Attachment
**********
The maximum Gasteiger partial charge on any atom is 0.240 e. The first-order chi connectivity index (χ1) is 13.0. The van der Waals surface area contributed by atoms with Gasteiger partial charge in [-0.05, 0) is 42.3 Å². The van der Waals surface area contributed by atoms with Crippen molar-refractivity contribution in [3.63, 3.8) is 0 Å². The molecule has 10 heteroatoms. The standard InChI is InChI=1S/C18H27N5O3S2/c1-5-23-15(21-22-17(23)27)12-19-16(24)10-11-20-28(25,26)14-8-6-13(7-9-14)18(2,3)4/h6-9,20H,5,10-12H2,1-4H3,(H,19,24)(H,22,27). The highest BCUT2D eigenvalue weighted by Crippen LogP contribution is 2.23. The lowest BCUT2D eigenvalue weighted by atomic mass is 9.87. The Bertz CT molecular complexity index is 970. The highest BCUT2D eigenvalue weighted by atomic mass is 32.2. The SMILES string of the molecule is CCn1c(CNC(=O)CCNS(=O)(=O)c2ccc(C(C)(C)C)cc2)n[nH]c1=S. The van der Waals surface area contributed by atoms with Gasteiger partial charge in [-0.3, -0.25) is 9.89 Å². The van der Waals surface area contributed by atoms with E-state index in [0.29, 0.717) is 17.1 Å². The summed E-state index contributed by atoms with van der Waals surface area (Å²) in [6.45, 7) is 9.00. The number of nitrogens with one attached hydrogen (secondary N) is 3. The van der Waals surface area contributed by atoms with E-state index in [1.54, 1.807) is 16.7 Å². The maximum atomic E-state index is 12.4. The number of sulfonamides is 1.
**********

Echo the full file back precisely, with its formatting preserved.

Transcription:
The maximum Gasteiger partial charge on any atom is 0.240 e. The first-order chi connectivity index (χ1) is 13.0. The van der Waals surface area contributed by atoms with Gasteiger partial charge in [-0.05, 0) is 42.3 Å². The van der Waals surface area contributed by atoms with Crippen molar-refractivity contribution in [3.63, 3.8) is 0 Å². The molecule has 10 heteroatoms. The standard InChI is InChI=1S/C18H27N5O3S2/c1-5-23-15(21-22-17(23)27)12-19-16(24)10-11-20-28(25,26)14-8-6-13(7-9-14)18(2,3)4/h6-9,20H,5,10-12H2,1-4H3,(H,19,24)(H,22,27). The highest BCUT2D eigenvalue weighted by Crippen LogP contribution is 2.23. The lowest BCUT2D eigenvalue weighted by atomic mass is 9.87. The Bertz CT molecular complexity index is 970. The highest BCUT2D eigenvalue weighted by atomic mass is 32.2. The SMILES string of the molecule is CCn1c(CNC(=O)CCNS(=O)(=O)c2ccc(C(C)(C)C)cc2)n[nH]c1=S. The van der Waals surface area contributed by atoms with Gasteiger partial charge in [-0.3, -0.25) is 9.89 Å². The van der Waals surface area contributed by atoms with E-state index in [0.29, 0.717) is 17.1 Å². The summed E-state index contributed by atoms with van der Waals surface area (Å²) in [6.45, 7) is 9.00. The number of nitrogens with one attached hydrogen (secondary N) is 3. The van der Waals surface area contributed by atoms with E-state index in [1.54, 1.807) is 16.7 Å². The maximum atomic E-state index is 12.4. The number of sulfonamides is 1.